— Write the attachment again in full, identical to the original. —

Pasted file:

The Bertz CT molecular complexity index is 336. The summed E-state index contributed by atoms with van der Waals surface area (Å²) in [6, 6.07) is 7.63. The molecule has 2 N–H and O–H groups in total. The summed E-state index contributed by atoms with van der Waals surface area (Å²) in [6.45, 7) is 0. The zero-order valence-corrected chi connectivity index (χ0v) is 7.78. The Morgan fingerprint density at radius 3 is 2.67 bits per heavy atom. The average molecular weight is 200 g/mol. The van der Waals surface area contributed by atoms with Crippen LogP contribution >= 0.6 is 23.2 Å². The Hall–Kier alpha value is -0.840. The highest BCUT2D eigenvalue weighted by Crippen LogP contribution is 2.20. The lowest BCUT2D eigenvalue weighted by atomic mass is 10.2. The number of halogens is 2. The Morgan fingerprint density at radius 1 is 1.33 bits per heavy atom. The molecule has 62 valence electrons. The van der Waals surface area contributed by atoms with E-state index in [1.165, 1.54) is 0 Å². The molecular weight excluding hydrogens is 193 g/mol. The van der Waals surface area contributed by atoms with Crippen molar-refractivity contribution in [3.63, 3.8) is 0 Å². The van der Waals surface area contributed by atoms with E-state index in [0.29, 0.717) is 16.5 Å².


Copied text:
The Bertz CT molecular complexity index is 336. The summed E-state index contributed by atoms with van der Waals surface area (Å²) in [6, 6.07) is 7.63. The molecule has 2 N–H and O–H groups in total. The summed E-state index contributed by atoms with van der Waals surface area (Å²) in [6.45, 7) is 0. The zero-order valence-corrected chi connectivity index (χ0v) is 7.78. The Morgan fingerprint density at radius 3 is 2.67 bits per heavy atom. The average molecular weight is 200 g/mol. The van der Waals surface area contributed by atoms with Crippen LogP contribution >= 0.6 is 23.2 Å². The Hall–Kier alpha value is -0.840. The highest BCUT2D eigenvalue weighted by Crippen LogP contribution is 2.20. The lowest BCUT2D eigenvalue weighted by atomic mass is 10.2. The number of halogens is 2. The Morgan fingerprint density at radius 1 is 1.33 bits per heavy atom. The molecule has 62 valence electrons. The van der Waals surface area contributed by atoms with E-state index in [1.165, 1.54) is 0 Å². The molecular weight excluding hydrogens is 193 g/mol. The van der Waals surface area contributed by atoms with Crippen molar-refractivity contribution in [3.63, 3.8) is 0 Å². The van der Waals surface area contributed by atoms with E-state index in [0.29, 0.717) is 16.5 Å².